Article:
She cast her eyes aside. “I was born there. So were others. Hundreds more died. That’s why it was nicknamed Mara Sangua – the Ocean of Blood.”
“That doe not sound like a place we want to go to,” said Kura. “But the perfect place for the creepies to hang out, so I guess that’s where we’re headed?”
“It’s not going to be easy.” Tink had brought up old media footage taken after the ‘liberation’ of Mara Sangua. “The place was constructed during a time when the old Colombian government was going after Veintitres Soldados especially hard. They filled the surrounding jungle with traps and turned the interior work barracks into a combination prison and fortress.”
Warrick took over from her. “Ozimas will either figure that out or use the Oracle to and if there’s any defenses he can get up and running again, they’ll be waiting for us.”
“Also unicorns.” Kura was met with disbelieving stares from the Colombians. “No. Seriously. They’re masters of illusion and serious jerks. One tried to feed me to raptors.”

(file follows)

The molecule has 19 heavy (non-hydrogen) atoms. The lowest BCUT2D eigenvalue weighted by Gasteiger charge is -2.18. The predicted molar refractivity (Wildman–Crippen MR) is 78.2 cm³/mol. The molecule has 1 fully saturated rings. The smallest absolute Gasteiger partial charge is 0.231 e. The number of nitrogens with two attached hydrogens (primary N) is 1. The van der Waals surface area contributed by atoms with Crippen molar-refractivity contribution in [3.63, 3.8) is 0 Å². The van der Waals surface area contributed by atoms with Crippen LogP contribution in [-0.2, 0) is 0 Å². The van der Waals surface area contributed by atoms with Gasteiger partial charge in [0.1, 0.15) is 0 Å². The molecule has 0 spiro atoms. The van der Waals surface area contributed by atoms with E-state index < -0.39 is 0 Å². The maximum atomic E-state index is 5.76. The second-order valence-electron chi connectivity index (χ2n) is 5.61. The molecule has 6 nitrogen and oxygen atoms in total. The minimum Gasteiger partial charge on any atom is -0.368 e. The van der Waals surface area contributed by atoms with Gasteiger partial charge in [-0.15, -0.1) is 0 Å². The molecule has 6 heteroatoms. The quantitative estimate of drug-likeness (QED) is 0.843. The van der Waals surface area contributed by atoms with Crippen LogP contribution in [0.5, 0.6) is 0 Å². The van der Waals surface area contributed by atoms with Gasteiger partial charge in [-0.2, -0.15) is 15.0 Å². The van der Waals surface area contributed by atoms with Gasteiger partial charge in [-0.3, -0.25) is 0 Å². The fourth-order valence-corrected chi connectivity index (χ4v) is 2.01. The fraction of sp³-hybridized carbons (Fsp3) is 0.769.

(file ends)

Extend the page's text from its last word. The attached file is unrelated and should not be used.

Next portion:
“Not the strangest things I’ve heard tell of, especially not in the last few years.” That came from Colonel Song. “People in the rural villages keep reporting strange things in the jungle and the rivers. Monsters, they say. Or spirits.”
“Those honestly could be faeries,” Lisa offered. “They’ve been crossing over to Earth for the past two years, but at random and usually not murderous. No one seems to be serious about doing a worldwide survey on this kind of thing. Or even a national one in the US.”
The President gave her a considering look. “There are creatures from the other world that aren’t hostile?” Lisa nodded. “Another thing for us to discuss once this is over. Opening up peaceful relations with them would be good for us.”